The Future of Fiber Communications: Solitons in an All-Optical System

Open tubular column gas chromatography/mass spectrometry (GC/MS) has become one of the most versatile and powerful tools for the chemical analysis of volatile samples. The inherently high selectivity and sensitivity of the technique stems from its unique capability to separate and subsequently inden

In an “all optical” fiber system—one without electronic repeaters—a single fiber could transmit as much as 100 Gbit/sec over thousands of kilometers. Such performance would be obtained by using optical gain to overcome fiber loss and by transmitting the signals as nonspreading, soliton pulses.

This article is only available as a PDF.

Download PDF

Publish Date:


Add a Comment

Share this Article

ADVERTISEMENT
ADVERTISEMENT

Also in this Issue

Fiber-optic Sensors for the Chemical Industry

Cosmology: Man's place in the universe

Nondestructive measurement of subsurface structural defects in polished single-crystal silicon

New Designs for Large Telescopes

Thermal Radiometer Cconstructed from Ordinary Office Supplies

Multilayer Mirrors for X-rays and the Extreme UV

Very Large Optics of the Future

Optical Computing at Carnegie-Mellon University

Optical Computing Research at the University of Dayton

Optical Computing Research at Heriot-Watt University

The Role of Optics in Computation

Issues in Optical Computing Research

Approaching the All-Optical Computer

The Optical Computing Process: Revolutionary or Evolutionary?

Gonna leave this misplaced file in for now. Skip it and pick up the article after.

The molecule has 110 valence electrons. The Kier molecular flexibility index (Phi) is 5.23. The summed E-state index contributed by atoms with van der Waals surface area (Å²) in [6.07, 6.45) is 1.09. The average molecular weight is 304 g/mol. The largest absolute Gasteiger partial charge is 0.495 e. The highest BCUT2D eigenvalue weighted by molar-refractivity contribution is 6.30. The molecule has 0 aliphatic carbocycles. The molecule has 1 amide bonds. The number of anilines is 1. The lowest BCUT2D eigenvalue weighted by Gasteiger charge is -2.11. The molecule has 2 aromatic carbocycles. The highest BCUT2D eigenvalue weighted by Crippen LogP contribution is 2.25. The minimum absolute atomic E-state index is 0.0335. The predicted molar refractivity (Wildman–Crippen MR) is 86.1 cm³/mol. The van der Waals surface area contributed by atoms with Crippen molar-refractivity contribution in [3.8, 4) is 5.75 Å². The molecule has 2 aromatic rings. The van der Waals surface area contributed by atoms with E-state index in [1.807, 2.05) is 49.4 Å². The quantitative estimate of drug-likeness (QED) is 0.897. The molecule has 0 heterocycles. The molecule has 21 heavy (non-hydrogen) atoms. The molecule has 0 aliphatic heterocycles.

Binary Optical Computing Architectures

The Optical Margin

Psychological Implications of Parallel Systems

Optical Computing for the Strategic Defense Initiative

Optical Computing: Some Hard Questions

Nonlinear Optics with a Micrometer-Size Droplet

Recent Developments in GaAs-Based High-Speed Devices

Chromatographic effluent detection with laser ionization mass spectrometry

Neutral ion beam sputter deposition of high-quality optical films

Optical coatings by the sol-gel process

Coatings for lighting applications

Optical coatings: add-ons or star performers?

More on subcommittees

Laser ionization mass spectrometry in supersonic beams

Laser applications to materials and surface analysis

The Kerr effect

Photothermal methods for detection of molecules in liquids

Imaging with laser scanners

Exploratory research in reflectance and fluorescence standards at the National Bureau of Standards

Resonance ionization mass spectrometry for spectra of rare isotopes

Optics and optical instruments

Tunneling and photoconductivity

Improved calibration standards in laser-Stark spectroscopy

Origin of room-temperature optical nonlinearities in GaAs

A new class of materials for nonlinear optics and nonlinear optical devices

Binary optics: An emerging diffractive optics technology

Squeezed states of light I

Squeezed states of light II

Laser cooling and trapping of atoms

Focused-ion-beam micromachining of optical surfaces

Photon localization